Federal standards for lead in children’s toys have become more restrictive over the years, but some quantities of lead may still be found in many children’s products, new and used. It is most likely to be found in soft plastic toys, metal clothing components like zippers and buttons, painted toys and children’s jewelry. Toys least likely to contain lead are those that are made from unpainted and unvarnished wood or cloth and do not include zippers or other metal pieces.

Although the thought that children’s toys may contain lead is frightening, keep in mind that lead paint in older homes can pose an even greater risk of lead exposure. Even if the toy is not made out of any lead-based materials, toys can become covered with dust that contains lead or other contaminates. Because children typically put their hands and toys in their mouths, they can be exposed by swallowing a lot of dust. Therefore, it is important to wipe toys with a damp cloth every so often to clear them of dust.

Phthalates are also chemicals of concern. A phthalate is a type of industrial chemical that is added to many plastic consumer goods to improve flexibility and resilience. Unfortunately, phthalates can leach into the air, food and human bodies they come into contact with. These chemicals build up in human bodies and have been associated with adverse reproductive and respiratory-system health effects. Products manufactured after February of 2009 containing certain types of phthalates in concentrations of more than .01% per phthalate are considered banned hazardous substances by the CPSC.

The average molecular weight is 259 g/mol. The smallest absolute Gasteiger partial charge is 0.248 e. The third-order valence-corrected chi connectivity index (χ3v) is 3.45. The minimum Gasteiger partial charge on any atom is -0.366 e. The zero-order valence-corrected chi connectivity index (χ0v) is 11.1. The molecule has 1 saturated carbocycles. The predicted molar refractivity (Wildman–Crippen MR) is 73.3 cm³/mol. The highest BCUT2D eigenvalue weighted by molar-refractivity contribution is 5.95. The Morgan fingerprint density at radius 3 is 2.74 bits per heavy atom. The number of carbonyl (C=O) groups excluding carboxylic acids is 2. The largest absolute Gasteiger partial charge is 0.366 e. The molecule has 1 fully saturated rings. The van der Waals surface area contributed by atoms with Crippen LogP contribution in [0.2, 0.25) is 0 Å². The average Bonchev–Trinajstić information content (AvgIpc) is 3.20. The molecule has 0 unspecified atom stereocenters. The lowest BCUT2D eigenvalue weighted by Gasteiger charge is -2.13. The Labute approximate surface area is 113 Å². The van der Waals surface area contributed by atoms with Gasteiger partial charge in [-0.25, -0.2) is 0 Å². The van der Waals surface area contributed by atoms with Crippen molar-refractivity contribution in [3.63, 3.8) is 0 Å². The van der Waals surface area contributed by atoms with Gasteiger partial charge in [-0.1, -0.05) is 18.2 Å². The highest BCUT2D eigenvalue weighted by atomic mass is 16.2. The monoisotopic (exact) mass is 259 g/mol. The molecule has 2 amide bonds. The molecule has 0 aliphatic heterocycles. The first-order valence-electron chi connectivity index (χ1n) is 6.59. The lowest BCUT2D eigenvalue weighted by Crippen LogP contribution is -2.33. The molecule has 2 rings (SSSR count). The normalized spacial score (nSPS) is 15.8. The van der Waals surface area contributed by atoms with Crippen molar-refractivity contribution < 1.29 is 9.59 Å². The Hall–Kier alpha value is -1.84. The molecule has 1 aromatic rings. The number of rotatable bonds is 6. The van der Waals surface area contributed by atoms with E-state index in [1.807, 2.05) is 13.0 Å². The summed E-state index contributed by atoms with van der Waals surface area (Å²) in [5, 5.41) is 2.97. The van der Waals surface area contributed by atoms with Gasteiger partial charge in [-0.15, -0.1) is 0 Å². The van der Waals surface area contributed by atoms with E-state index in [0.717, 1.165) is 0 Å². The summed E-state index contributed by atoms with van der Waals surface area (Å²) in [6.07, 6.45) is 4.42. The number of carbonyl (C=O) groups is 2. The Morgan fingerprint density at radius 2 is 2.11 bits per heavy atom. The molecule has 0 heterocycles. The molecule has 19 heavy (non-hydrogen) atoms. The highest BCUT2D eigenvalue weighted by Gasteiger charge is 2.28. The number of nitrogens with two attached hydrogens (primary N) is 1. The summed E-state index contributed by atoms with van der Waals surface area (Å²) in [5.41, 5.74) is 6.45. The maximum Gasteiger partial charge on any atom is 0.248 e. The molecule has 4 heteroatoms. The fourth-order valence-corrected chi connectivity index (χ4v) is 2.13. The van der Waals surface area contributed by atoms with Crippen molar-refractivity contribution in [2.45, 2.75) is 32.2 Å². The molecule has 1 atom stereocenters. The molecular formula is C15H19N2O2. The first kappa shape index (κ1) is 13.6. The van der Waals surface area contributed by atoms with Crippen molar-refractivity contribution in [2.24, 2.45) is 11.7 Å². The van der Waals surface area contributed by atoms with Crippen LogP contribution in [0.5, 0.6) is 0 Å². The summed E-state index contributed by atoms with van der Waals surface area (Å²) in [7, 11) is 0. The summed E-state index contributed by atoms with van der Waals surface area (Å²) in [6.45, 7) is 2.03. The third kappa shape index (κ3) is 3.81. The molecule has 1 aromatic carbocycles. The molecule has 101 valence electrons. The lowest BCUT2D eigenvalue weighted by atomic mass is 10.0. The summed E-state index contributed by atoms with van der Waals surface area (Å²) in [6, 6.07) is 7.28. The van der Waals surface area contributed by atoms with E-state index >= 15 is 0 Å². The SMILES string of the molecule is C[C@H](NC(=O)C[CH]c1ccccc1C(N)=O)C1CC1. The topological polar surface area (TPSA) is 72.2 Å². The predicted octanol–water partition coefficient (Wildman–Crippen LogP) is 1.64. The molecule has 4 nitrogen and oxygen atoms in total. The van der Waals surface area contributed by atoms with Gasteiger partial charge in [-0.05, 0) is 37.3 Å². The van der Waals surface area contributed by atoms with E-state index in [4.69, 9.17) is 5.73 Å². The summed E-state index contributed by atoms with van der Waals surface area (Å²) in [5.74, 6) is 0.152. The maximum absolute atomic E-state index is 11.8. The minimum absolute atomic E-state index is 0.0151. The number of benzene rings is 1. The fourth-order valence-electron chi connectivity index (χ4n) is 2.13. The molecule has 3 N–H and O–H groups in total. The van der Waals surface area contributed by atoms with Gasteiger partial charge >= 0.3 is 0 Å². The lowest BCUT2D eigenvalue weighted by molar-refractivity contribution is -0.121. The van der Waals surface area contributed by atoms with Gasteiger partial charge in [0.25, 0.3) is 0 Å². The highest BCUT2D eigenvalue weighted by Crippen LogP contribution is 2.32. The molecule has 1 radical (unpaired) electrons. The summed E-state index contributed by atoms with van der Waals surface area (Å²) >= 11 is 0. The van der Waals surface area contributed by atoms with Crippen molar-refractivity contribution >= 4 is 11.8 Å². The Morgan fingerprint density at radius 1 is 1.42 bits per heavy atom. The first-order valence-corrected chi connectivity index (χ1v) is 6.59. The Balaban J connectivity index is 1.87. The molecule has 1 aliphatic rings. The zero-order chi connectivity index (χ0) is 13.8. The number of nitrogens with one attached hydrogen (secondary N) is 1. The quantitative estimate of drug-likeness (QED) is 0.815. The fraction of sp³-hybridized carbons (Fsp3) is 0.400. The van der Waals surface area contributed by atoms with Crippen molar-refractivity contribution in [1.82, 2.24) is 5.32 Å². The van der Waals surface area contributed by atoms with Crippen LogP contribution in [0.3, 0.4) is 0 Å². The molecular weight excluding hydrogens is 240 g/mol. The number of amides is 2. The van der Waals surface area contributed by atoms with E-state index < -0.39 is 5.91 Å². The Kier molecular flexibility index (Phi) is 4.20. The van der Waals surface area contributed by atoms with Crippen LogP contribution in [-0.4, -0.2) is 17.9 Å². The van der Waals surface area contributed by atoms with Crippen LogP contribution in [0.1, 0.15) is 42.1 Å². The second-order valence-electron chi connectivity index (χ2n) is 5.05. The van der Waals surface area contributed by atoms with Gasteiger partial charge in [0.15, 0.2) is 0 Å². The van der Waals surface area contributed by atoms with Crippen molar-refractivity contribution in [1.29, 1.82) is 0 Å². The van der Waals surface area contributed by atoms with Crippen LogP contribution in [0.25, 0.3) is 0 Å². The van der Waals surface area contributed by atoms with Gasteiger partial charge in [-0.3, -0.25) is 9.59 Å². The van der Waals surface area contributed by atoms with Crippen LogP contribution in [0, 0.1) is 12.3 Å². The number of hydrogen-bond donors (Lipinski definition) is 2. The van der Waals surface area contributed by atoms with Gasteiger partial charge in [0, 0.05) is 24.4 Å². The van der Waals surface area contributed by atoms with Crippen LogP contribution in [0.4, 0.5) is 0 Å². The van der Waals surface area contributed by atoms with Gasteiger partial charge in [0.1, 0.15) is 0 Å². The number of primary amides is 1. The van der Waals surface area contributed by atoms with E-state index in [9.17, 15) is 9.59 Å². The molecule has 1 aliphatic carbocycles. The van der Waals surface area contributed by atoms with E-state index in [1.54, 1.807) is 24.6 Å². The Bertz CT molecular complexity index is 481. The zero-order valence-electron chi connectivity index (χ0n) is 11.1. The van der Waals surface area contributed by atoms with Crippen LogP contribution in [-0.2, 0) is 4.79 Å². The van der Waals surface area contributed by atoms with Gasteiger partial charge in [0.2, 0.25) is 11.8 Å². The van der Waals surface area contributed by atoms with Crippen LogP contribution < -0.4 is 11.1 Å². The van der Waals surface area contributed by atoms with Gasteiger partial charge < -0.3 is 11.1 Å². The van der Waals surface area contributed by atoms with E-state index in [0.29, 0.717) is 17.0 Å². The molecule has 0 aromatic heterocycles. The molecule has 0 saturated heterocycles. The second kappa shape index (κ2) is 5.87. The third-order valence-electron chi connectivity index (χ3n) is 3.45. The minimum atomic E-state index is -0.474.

To minimize children’s exposure to phthalates, avoid purchasing pliable plastic toys that were manufactured prior to February of 2009. Also, buy toys from manufacturers that have made commitments to reduce or eliminate the use of phthalates and PVC in their products and packaging.

Battery-operated toys

Only adults should change and charge batteries. Improper installation or mixing different battery types can cause batteries to leak or overheat, which can result in injury. Battery chargers and adapters can pose thermal burn hazards to children. Battery-operated toys should never be taken to bed, because burns or other injuries can be caused by a leaking battery.

There is little that babies love as much as pushing buttons. They frequently seem to be more interested in whatever their caregiver is fiddling with than they do their own toys. However, letting a child play with battery-powered devices that are not meant to be toys, such as remote controls, keyless-entry key fobs, video game controllers, calculators or cell phones, can result in serious injury.

The battery compartments of non-toy devices are not designed to be child-resistant. They may have pop-off doors that are easy to open or fall open when dropped, allowing a child access to a battery. When a lithium battery is swallowed, a chemical reaction that can scorch a child’s esophagus takes place.